S.K. Ghose, J.
1. The petitioners in this case, having lost in proceedings under Section 145, Criminal P.C., instituted three suits for declaration of title to and possession of certain char lands. The suits were registered on 3rd October 1931. On 22nd April 1932 the petitioners applied for local investigation which was held by a commissioner and he submitted his report about two years later. The suits were then fixed for hearing on 26th April 1934. Thereafter adjournments took place on the ground of the Court being engaged in Sessions. Mean-while, the petitioners applied for summons on witnesses who were residing at various places. On 6th August 1934 the petitioners and some of their witnesses filed certain documents to be used as evidence in the cases. On that date the petitioners applied for time and the suits were adjourned to 4th September 1934. Meanwhile on 24th June 1934 the petitioners' pleader died and a new pleader was engaged. On 22nd August 1934 the suits were transferred to the Second Court of the Subordinate Judge who directed that the hearing should be taken up on 4th September 1934. According to the petitioners this order was not communicated to them, but the petitioner, Nayan Sarif Sardar, having come to Faridpur on 1st September came to know that the hearing date was fixed on 4th September. It is stated that the petitioners found it impossible to procure the attendance of witnesses and specially the officers of the Court of Wards who were summoned were unable to attend as they were engaged in a partition case elsewhere. According to the petitioners these officers were very material witnesses. On 4th September the petitioners applied for adjournment on this ground. They made two applications but both were dismissed. The Subordinate Judge could not however take up the cases on that date, so he adjourned them to the following day. On 5th September the petitioners filed another application for adjournment but this was also refused. The suits were then taken up for hearing. But, as the petitioners' pleader had no further instructions, they were dismissed for default. Thereafter the petitioners filed applications under Order 9, Rule 9, Civil P.C., but these were dismissed and the dismissal was affirmed on appeal by the District Judge by his order dated 30th January 1936. Against these orders the present rules have been obtained.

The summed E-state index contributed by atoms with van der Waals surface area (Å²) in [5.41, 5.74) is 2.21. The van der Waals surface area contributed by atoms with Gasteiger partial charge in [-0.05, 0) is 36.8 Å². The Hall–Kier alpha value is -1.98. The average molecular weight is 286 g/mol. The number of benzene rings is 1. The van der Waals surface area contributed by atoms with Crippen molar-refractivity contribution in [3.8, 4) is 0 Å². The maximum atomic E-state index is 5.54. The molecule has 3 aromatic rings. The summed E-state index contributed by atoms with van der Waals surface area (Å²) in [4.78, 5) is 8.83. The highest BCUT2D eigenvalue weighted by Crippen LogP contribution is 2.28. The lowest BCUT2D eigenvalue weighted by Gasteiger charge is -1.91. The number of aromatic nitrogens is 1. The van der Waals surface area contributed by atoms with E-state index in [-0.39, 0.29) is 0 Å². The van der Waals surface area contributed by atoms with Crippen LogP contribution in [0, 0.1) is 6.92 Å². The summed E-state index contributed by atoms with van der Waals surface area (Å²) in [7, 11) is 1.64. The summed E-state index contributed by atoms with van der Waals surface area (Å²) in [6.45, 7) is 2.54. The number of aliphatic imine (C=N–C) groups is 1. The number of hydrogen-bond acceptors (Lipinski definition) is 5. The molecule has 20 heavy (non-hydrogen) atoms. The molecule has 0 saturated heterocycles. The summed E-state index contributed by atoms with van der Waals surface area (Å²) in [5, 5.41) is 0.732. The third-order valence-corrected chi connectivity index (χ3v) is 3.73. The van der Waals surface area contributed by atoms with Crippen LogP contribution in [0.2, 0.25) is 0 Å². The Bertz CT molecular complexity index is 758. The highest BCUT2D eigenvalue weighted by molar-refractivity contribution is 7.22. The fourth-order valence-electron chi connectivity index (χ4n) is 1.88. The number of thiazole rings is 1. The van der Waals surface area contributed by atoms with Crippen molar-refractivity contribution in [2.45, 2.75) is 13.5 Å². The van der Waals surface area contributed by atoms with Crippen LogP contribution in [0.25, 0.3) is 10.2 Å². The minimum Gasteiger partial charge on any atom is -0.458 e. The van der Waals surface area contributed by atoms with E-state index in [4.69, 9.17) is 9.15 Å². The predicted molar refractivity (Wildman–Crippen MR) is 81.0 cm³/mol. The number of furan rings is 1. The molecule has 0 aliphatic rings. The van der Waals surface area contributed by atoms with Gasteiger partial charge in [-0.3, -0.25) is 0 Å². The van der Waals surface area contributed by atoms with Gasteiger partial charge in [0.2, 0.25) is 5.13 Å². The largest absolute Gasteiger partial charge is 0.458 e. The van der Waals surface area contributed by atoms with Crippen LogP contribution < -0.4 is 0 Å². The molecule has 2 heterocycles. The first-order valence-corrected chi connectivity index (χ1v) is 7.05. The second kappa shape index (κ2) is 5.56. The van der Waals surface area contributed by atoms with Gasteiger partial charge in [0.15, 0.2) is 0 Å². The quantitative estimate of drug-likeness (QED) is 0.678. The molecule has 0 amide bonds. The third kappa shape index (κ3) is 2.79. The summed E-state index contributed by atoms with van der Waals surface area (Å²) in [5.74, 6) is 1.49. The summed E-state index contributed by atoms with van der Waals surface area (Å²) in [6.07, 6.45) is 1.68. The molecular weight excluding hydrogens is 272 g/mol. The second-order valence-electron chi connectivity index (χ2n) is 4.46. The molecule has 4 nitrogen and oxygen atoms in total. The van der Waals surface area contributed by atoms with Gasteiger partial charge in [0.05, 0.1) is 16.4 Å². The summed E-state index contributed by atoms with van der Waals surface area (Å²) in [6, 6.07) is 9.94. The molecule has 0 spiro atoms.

2. There is no doubt that upon the facts stated above the petitioners' case would appear to be a hard one. They had already taken various steps in order to bring the suits to a hearing. They had filed documents, cited witnesses and paid a large sum as costs of the local investigation. The Courts below based their decisions on the findings that it was not proved that a telegram had not been sent to the petitioners informing them of the hearing and that one Abdul Gani had told them that the case would not be taken up on account of the Subordinate Judge being engaged in Sessions. It is quite possible that no telegram was sent at all and that there was some negligence on account of a new pleader being engaged. But in any case it seems that the learned Judge omitted to consider the very material fact that the petitioners had cited certain witnesses, specially the officers of the Court of Wards, who were unable to be present, so that even though the petitioners appeared on 4th September, they were not in a position to go on with the hearing. Further it seems that the commissioner's report was already on the record and the plaintiffs have also filed certain documents and time had been granted to the plaintiffs to produce further evidence. On the plaintiffs failing to produce such evidence at the date of the hearing on 5th September 1934, the Court might have proceeded to decide the suits under Rule 3, Order 17, but instead of doing that the Court chose to dispose of the suits under Rule 2 of Order 17, thereby depriving the plaintiffs of a right of appeal, In these circumstances I think the learned Judge exercised his jurisdiction wrongly in dismissing the plaintiffs' application under Order 9, Rule 9, Civil P. C, and affirming the decision dismissing the suits for default. The orders of dismissal complained against must be set aside and the suits must be re-heard. The rules are made absolute. There will be no order as to costs.
Nasim Ali, J.
3. I agree. But I would like to add a few words in connexion with fixing of dates for peremptory hearing. The word peremptory does not appear in the Code of Civil Procedure. It is true that old cases should be heard as early as possible but that does not mean that the parties should not be given sufficient opportunity to place their evidence before the Court. It is desirable that before fixing a peremptory date for the hearing of a suit, the Court should hear the parties in order to enable the parties to inform the Court what time would be necessary for enabling them to be ready with their evidence. The practice of first fixing a peremptory date without hearing the parties and then informing them through their pleaders would not generally further the ends of justice.